Getting to the north section of The Grinder:
You can approach the northern, older section of The Grinder from either direction, or hit it in the middle. If you want to get to the more easterly side of this more central and northern section of The Grinder, utilize the notes above for getting to the east end of it, then proceed west to get to the eastern side or this "north and central" section of The Grinder. Or hit the northern/central/older section of The Grinder in the middle - see below:
(Note - approaching the Grinder near its mid-point is not a very popular option, but some people like to get on it there, as doing so allows you to proceed on it to the east, or to the west.)
Hit it in the middle:
To get to the trail near its mid-point, in the most direct manner, follow the main two-track road (Gladiator Creek Road #189) that heads north out of the far end of the main lodge parking lot. Stay north and up the Gladiator Creek drainage at intersections. At the end of the road you will arrive at the road's intersection with the Grinder Trail.
To the left, The Grinder leads west, toward the Horse Creek side of things. Once down lower in the Horse Creek drainage the trail changes to newer construction as it heads toward Psycho Ridge Trail, which allows for a drop to the lodge area.
Going to the right, at the top of the road in Gladiator, takes you east on another legacy section of the ol' Grinder, then onto a new section built in 2016. This newer portion leads to the Spring Creek Trail, which can be taken in either direction. Taking Spring Creek to the right will get you back to the lodge more directly - it takes you to the trails running through Senate Meadows, which can be used as a link to the lodge area. Take Spring Creek to the left if you want to take-in a good portion of the popular Spring Creek Trail.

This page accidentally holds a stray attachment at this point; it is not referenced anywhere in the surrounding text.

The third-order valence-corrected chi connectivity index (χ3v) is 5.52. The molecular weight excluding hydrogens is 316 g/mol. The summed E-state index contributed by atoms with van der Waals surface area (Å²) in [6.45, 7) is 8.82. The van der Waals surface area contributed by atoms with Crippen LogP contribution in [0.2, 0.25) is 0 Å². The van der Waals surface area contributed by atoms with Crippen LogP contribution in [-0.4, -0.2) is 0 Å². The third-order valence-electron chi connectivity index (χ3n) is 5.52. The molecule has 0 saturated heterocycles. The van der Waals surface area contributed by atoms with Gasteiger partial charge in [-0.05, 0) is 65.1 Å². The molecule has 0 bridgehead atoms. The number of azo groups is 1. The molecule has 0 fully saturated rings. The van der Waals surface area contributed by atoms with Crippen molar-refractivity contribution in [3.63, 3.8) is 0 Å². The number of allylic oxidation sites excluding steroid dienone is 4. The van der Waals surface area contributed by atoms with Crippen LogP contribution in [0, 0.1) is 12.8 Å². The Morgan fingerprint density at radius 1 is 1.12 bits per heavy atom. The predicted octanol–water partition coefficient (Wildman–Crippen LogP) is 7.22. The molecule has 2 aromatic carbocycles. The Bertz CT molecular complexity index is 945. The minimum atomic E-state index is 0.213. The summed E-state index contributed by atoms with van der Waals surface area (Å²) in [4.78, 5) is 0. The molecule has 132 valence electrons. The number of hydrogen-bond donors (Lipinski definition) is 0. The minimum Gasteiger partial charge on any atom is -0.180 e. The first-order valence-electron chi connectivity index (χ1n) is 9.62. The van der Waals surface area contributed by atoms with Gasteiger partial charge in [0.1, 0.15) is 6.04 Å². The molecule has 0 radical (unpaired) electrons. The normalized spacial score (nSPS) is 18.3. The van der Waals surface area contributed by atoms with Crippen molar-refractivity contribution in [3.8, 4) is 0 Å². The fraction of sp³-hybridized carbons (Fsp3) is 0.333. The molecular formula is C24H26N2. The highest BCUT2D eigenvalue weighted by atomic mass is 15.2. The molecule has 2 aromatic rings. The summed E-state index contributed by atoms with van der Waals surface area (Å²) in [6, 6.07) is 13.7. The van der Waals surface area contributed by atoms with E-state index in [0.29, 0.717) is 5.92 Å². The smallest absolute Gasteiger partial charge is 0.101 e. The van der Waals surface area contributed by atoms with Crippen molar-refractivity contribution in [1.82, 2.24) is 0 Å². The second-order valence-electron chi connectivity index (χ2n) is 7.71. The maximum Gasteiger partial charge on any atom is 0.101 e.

Riding The Grinder as part of a long loop - clockwise:
Head up the two-track road mentioned above, or take the Lodge Loop and Gladiator trails to get to the Outhouse Loop Trail. Climb up Outhouse and then head west, then south on the Psycho Ridge Trail. Psycho follows a ridge south, dropping to its intersection with The Grinder Trail. Turn right to gain the start of clockwise travel on The Grinder. At this point you will be on a newer section of The Grinder, built in 2015. Climbing up in this direction takes in some rock outcroppings and other challenges. Use your map and follow the signs at intersections to stay on The Grinder Trail.
Continuing in a clockwise direction, The Grinder Trail passes two intersections with the lovely Pearl's Trail, then The Grinder continues up into the forest to make a long traverse to the east. This higher, more northerly stretch of the trail is an old portion of the trail. Parts follow old road-cuts and other parts are along sections that are tight and twisty hand-built singletrack. All of it includes a lot of ups and downs. On this section you may notice remnants of the mining activity that went on here in the 1880's. Please slow down at gnome crossings.